Earlier this week we reported that the Senate GOP health “repeal without replacement” proposal would do great harm to NC, as it would double the number of uninsured in North Carolina.
Unfortunately, the latest is that in a last-ditch effort to save their bill to repeal the Affordable Care Act (ACA), Senate Republican leaders are reportedly offering $200 billion to win the votes of senators from states that expanded Medicaid under the ACA.
Here’s a brief explanation from the Center on Budget and Policy Priorities:
“This new fund would presumably supplement private coverage for those who gained Medicaid coverage under the expansion but would lose it under the Senate bill. No senator should fall for it. While $200 billion seems like a lot of money, it’s only 17 percent of the bill’s $1.2 trillion in cuts: $756 billion from Medicaid and $427 billion from subsidies to help low- and moderate-income people buy coverage in the individual market.”
Overall, it is clear that this additional money would do nothing to fix the major and fundamental problems that the bill would create:
- It would do nothing to offset the Medicaid cuts resulting from the per capita cap, which would affect children, seniors, and people with disabilities in all states. These cuts would shift ever-increasing costs to states, forcing the states to respond by making ever-deepening cuts in eligibility, benefits, and provider payments.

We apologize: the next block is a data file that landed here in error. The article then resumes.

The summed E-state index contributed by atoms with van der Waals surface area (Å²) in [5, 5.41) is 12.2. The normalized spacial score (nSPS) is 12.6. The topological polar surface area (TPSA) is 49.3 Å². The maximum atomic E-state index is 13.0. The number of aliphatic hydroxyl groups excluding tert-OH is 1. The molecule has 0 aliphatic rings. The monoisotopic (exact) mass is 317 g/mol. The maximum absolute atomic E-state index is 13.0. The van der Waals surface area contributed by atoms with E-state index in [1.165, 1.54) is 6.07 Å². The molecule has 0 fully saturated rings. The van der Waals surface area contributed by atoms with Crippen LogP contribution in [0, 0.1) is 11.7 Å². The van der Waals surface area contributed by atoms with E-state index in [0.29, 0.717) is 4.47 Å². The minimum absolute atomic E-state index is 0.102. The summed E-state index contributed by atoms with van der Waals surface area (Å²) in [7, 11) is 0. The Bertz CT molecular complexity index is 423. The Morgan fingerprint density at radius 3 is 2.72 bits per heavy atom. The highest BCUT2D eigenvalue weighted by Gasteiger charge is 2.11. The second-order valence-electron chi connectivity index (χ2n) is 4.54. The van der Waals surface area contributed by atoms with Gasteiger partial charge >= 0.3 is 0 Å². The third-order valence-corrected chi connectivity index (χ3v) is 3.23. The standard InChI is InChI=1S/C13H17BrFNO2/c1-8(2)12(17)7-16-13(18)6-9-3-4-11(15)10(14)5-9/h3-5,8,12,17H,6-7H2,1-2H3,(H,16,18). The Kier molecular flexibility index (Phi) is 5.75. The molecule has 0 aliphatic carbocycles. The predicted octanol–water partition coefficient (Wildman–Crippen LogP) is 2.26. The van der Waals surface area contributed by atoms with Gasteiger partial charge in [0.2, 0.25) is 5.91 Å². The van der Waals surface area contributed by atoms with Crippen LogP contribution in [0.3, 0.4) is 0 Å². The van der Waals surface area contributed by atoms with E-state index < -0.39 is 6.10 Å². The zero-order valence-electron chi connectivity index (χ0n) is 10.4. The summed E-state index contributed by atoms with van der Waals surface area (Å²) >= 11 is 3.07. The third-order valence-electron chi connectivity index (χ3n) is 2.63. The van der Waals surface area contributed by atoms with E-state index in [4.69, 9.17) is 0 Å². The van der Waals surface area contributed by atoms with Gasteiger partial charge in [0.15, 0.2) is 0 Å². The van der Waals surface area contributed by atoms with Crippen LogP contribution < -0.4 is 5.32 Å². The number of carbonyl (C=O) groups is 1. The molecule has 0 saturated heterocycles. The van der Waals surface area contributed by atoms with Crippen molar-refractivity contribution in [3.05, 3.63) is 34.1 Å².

- It would do nothing to address the bill’s harm to people with private coverage, including the loss of coverage for millions of people (due largely to sharp cuts in marketplace subsidies), increased costs for those who stay covered, and the loss of access to health care for millions with pre-existing conditions.
- It would do nothing to address the fact that millions of lower-income marketplace consumers in non-expansion states (like North Carolina) would see their deductibles jump many thousands of dollars under the Senate bill.
No one should be fooled: The reported $200 billion cannot fix this bill, and does not come close to undoing coverage cuts.
Here’s what would really help, as we stated earlier this week:
“Based on the facts, it is clear that NC’s two U.S. senators should support the idea of starting from scratch with a different, bipartisan approach that leaves Medicaid aside and focus on making real improvements to marketplace stability and affordability.”
Luis A. Toledo is a Public Policy Analyst for the Budget & Tax Center, a project of the North Carolina Justice Center.